Star Ruby shows asterism, a six-rayed star that shimmers over the surface of the stone when it is moved. Ruby is red corundum, all other color varieties of corundum being referred to as sapphire. Corundum is the second hardest substance on the Mohs scale, with a rating of nine. Diamond tops that scale with a ten. That hardness combined with the rich color and silky shine make fine rubies so valuable and secure them a place in the group of four so-called "precious" stones, along with diamond, emerald and sapphire. Ruby is named after the Latin word "ruber" for red. Star rubies contain unusual tiny needle-like inclusions of rutile. Aligned needles that intersect each other at varying angles produce a phenomenon called asterism The six-rayed-star light effect appears most clearly under natural light. Included rutile needles cause the star effect. Rubies range in color from pinkish to orangey and purplish and brownish red, depending on the chromium and iron content of the stone. The most desirable color is the so-called "pigeon’s blood," a pure red with a hint of blue, only found in the mines of Myanmar. Ruby is one of the most expensive gems, large rubies being rarer than comparable diamonds. Ruby is the birthstone for those who are born in July. Ruby is also used to celebrate a couple's 15th and 40th anniversaries.
Rubies range in color from pinkish to orangey and purplish and brownish red, depending on the chromium and iron content of the stone. The most desirable color is the so-called "pigeon’s blood," a pure red with a hint of blue. The distribution of color is often uneven, in strips or spots. Large star rubies are rare. The most desirable color is the so-called "pigeon’s blood," a pure red with a hint of blue. Color saturation is extremely important as well. Star Ruby shows pleochroism, which means that the color varies with the direction of viewing. The six-rayed-star light effect shimmers best over the surface of the stone when moved in daylight. Many rubies will fluoresce in long or short wave UV and this property can often be used to help identify a stone's geographic origin. Burmese rubies often fluoresce so strongly that the effect is noticeable even in sunlight, such stones seem literally to glow, and are greatly admired. Thai stones generally lack this property. Transparent rubies are favored, but a Star ruby actually requires inclusions. Only oriented rutile crystal inclusions cause the six-rayed-star light effect (called asterism) that convert a ruby into the desired Star ruby. Star rubies are cut en cabochon.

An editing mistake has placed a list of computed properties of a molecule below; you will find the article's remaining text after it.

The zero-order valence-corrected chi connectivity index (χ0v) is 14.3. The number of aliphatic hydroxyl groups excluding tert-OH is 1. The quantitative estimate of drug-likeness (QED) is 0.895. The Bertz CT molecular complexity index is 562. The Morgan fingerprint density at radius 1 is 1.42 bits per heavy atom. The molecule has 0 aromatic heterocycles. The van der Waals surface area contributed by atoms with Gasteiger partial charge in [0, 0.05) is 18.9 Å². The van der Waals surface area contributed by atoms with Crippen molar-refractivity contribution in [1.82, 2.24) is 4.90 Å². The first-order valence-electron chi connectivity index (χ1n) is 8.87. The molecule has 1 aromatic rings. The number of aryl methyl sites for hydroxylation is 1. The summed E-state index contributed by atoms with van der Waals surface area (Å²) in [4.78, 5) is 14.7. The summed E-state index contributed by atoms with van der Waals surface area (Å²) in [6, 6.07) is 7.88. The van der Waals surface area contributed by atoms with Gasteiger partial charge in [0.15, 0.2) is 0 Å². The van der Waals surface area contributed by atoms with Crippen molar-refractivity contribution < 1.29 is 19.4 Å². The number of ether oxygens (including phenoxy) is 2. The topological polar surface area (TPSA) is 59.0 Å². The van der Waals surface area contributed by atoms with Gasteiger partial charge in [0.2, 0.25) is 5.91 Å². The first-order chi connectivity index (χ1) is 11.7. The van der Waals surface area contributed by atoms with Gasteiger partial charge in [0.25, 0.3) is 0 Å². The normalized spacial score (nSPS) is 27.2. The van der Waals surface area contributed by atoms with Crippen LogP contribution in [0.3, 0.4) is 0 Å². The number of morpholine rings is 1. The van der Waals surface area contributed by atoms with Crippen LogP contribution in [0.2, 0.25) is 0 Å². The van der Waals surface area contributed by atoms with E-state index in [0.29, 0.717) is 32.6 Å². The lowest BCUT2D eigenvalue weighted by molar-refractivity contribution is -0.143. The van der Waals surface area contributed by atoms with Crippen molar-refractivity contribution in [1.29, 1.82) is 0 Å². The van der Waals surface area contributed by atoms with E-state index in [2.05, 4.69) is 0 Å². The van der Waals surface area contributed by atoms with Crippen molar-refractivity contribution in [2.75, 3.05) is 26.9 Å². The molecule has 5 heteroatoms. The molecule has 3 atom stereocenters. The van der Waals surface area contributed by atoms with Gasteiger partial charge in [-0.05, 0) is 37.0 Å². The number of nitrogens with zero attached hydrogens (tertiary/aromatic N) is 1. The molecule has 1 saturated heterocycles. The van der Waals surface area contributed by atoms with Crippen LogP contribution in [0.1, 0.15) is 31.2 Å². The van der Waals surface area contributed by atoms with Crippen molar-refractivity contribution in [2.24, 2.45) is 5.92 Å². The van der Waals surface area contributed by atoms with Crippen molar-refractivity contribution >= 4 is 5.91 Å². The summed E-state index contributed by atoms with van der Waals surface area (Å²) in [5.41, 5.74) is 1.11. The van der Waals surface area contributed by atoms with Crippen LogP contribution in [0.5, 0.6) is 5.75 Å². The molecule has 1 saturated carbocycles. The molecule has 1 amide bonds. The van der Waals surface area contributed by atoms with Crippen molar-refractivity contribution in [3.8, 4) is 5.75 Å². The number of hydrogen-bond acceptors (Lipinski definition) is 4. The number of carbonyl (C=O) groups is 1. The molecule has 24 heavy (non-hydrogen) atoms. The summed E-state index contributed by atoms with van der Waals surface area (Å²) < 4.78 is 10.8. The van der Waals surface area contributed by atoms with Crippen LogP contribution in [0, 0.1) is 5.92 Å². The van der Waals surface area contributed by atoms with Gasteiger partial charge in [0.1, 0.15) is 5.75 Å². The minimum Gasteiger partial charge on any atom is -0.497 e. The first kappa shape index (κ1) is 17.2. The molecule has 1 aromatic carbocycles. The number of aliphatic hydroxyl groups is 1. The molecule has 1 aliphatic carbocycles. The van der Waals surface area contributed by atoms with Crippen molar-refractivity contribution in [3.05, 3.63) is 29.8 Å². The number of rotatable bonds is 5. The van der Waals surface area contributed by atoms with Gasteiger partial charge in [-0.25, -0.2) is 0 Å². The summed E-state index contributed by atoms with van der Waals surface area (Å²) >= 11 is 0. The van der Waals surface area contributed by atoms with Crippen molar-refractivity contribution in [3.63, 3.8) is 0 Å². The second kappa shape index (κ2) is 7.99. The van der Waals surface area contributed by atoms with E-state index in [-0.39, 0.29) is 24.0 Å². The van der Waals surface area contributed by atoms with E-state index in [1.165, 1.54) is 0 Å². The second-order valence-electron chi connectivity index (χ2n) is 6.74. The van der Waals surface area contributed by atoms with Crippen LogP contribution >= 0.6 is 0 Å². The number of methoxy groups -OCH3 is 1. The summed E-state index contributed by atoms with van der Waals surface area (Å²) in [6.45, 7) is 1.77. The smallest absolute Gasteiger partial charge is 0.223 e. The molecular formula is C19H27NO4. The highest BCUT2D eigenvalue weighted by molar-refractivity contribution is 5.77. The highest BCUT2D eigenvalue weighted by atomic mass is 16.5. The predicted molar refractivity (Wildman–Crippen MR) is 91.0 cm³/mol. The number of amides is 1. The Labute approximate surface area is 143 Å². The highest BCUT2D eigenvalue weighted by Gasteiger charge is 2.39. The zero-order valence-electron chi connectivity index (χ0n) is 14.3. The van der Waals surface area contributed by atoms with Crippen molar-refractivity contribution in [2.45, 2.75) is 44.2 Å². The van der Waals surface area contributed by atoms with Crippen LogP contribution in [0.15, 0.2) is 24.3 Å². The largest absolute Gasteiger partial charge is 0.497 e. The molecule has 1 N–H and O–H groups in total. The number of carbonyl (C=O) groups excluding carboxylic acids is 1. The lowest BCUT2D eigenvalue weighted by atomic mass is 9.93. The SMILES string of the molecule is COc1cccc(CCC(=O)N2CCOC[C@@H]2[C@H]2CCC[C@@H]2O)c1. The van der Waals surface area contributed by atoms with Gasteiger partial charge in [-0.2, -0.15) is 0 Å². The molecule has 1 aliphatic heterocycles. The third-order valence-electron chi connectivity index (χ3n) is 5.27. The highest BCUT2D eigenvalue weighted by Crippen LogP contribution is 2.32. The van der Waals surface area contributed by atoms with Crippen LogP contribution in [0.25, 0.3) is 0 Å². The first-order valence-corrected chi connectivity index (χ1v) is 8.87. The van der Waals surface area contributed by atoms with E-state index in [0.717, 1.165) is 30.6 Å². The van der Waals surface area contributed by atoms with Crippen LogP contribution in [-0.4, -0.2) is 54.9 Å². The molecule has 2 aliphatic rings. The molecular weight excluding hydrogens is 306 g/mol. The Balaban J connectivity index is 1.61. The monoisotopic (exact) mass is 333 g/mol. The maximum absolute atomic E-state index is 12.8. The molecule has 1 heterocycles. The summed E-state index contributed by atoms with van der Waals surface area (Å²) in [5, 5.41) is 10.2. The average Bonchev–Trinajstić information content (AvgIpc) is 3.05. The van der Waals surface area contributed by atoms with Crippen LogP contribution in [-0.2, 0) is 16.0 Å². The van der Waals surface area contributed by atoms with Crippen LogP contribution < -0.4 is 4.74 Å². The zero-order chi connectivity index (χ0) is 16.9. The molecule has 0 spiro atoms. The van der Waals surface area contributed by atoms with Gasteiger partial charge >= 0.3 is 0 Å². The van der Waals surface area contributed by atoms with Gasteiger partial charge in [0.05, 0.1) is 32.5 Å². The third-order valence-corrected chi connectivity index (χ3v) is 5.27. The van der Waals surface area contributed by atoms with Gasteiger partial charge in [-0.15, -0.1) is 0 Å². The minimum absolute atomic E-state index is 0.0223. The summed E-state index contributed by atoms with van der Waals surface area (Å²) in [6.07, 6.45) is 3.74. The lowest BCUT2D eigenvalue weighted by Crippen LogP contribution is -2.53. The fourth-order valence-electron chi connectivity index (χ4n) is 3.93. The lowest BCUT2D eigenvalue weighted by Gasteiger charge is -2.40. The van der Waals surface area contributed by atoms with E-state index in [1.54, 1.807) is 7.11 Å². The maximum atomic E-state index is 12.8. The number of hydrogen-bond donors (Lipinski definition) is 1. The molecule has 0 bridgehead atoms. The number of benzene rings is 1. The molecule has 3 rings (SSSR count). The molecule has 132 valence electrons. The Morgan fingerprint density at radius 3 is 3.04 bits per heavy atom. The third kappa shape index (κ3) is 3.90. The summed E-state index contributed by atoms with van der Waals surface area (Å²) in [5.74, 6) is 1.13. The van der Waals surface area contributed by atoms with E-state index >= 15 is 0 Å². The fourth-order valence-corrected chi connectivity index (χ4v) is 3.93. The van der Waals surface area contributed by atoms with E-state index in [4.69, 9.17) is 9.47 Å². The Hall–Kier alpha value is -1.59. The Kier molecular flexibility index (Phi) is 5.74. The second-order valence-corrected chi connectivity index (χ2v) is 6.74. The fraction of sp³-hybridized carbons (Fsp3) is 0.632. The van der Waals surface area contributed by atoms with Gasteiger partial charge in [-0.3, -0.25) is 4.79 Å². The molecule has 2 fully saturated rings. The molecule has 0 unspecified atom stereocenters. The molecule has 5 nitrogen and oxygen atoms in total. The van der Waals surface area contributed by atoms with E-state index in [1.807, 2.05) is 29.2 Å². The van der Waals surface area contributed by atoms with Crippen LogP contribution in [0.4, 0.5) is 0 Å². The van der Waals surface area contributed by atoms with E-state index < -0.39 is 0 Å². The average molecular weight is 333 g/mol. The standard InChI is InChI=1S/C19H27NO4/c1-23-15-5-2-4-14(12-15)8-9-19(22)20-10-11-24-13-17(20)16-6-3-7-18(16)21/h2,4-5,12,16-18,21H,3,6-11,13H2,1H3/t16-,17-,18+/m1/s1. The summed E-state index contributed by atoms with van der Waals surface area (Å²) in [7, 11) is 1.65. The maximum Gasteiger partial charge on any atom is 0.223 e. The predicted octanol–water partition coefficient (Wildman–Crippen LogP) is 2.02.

For centuries the most important deposits are in upper Myanmar (Burma) near Mogok. Only one percent of the production is of gem quality. Some of the rubies are of pigeon’s blood color and considered to be the most valuable rubies of all. In the early 1990's large new deposits were discovered at Mong Hsu. Rubies found in Thailand (Chanthaburi district) often have a brown or violet tint. The Thai ruby production unfortunately is declining. The deposits are located in the southwest of the island in the Ratnapura district. Rubies from those deposits are usually light red to raspberry red. On the upper Umba River in northwest Tanzania are deposits for gemstone quality rubies that are violet to brown-red. A few opaque rubies are mined as well. Other deposits of importance are found in: Afghanistan, Cambodia, Kenya, Madagascar and Vietnam. Less important deposits are found in Australia, Brazil, India, Malawi, Nepal, Pakistan, United States and Zimbabwe.
The most common treatment for ruby is heat treatment. Stones, generally before they are cut, are heated to between 1700 to 1800 degrees Celsius (3100-3300 degrees F) for several hours. Heating often improves color and clarity.
Famous stones of outstanding beauty and color are the "Rosser Reeves Star Ruby," of 138.7 ct, to be seen at the Smithsonian Institution in Washington and the "De Long Star Ruby," weighing 100 ct, in the American Museum of Natural History in New York.
Color: Varying red
Chemical composition: Al2O3 aluminum oxide
Crystal system: (Trigonal) hexagonal prisms or tables, rhombohedrons
Hardness: 9 (Mohs scale)
Specific gravity: 3.97 - 4.05
Refractive index: 1.762 - 1.778
Absorption spectrum: 694, 693, 668, 659, 610-500, 476, 475, 468
Fluorescence: Strong carmine red.
For a long time India was considered the classical source for rubies. In the Sanskrit language ruby is called "ratnaraj," which translates as "King of Gemstones." In ancient times one of the chief attractions of ruby has been its protection from misfortune and bad health. Ruby is the birthstone for those who are born in July. In the Zodiac scheme, ruby is sometimes is associated with Capricorn. Ruby is also used to celebrate a couple's 15th and 40th anniversaries.
In Antiquity, as well as in the Middle Ages, people believed that the cosmos is reflected in gemstones. Ruby is assigned to the planets Mars and Pluto.
The healing powers of gems remain a controversial issue, but are mentioned for centuries by healers, shamans and medicine men. Whether it's a fact or a placebo effect doesn't matter if it helps. The safest approach is to wear the gemstone in skin contact to the troubled part of the body. Ruby is said to be a general health protector and, in particular, to be good for backache and toenail problems.
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